EAST PROVIDENCE, R.I. (WPRI) — Right now under Rhode Island law, if a teacher has sex with a student who is 16 or 17 years old, no crime has been committed unless force or coercion was involved.
Now a proposed bill is looking to change that by adding a clause to third-degree sexual assault, making it illegal for school employees to have sex with students.
James Parisi of of the Rhode Island Federation of Teacher and Healthcare Professionals said his union opposes the measure.
“Quite honestly we don’t have an issue generally with the subject matter of this bill,” Parisi said in testiomy. “Our objection is that teachers and school employees are being singled out.”
Several states have similar laws and Rhode Island is one of 30 states where the age of consent is 16 years old.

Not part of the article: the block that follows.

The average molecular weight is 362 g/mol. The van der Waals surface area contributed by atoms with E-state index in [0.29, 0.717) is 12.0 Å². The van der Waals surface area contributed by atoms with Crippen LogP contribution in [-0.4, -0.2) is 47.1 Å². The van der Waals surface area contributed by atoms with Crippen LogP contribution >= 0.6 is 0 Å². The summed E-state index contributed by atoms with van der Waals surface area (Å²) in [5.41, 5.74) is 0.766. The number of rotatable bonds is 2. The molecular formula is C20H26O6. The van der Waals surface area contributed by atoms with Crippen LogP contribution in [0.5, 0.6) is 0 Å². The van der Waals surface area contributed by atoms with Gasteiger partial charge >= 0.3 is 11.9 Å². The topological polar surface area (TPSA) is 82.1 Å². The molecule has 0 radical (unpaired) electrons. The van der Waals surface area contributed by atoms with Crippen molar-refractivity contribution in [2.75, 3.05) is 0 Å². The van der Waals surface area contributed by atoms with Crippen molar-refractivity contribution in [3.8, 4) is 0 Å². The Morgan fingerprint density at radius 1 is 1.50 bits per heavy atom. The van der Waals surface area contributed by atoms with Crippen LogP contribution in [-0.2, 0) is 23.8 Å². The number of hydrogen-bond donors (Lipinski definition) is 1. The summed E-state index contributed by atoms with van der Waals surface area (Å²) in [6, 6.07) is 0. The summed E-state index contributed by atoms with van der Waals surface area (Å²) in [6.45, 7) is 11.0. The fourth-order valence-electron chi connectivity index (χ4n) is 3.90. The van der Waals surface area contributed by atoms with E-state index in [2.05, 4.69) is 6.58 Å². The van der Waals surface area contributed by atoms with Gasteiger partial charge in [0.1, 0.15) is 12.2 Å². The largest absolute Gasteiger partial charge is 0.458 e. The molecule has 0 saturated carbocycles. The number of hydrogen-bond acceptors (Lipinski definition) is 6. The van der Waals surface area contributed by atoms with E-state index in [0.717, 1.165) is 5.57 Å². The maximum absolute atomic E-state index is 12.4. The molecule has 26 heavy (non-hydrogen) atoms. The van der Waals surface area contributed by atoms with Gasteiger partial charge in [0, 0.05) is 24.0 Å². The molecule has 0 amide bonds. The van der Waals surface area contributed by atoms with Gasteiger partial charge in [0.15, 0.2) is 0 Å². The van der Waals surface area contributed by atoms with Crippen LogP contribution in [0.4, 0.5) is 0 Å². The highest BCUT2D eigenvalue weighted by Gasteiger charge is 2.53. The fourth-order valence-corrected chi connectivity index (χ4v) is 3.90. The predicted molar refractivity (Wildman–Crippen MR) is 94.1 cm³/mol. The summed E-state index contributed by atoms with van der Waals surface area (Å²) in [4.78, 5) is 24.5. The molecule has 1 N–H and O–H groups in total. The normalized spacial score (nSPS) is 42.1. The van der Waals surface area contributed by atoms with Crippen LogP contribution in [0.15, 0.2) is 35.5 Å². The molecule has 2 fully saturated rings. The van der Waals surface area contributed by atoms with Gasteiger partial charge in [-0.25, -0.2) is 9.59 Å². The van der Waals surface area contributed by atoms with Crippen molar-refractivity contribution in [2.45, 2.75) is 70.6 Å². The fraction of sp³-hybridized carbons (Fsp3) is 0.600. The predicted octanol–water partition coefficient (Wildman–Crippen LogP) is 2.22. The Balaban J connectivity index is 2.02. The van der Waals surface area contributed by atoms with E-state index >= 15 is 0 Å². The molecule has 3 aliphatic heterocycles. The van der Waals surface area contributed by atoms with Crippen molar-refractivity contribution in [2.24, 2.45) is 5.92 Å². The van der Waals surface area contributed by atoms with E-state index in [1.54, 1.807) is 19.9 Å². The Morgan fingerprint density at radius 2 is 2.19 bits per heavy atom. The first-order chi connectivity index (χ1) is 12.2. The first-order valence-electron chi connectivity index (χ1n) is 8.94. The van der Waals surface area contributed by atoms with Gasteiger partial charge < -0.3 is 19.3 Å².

Former educator Erika Sanzi, now an education blogger, testified in favor of the bill. During a taping of Dan Yorke State of Mind, she said Massachusettes and Rhode Island are the only states in New England without laws that protect students once they are 16.
“All personnel records are confidential, so when my kid’s teacher is fired for having sex with a student, I don’t get to know about that,” Sanzi said. “If they don’t lose their state license they can get a job in another district. And if they do lose their state license, they can go to any other state and do the same thing.”
The Rhode Island chapter of the American Civil Liberties Union also opposed the bill, arguing in written testimony that singling out teachers in this way is “arbitrary.”
Parisi agreed. “We don’t understand why the bill doesn’t cover store managers or clergy.” he said. “Why doesn’t the bill cover volunteers in community organizations? And no disrespect, why doesn’t it cover the legislature?”
Sanzi disagreed, saying: “Everybody should be shouting from the rooftops it is not acceptable for people in positions of authority to be having sexual relations with the children in their care, even when they turn 16.”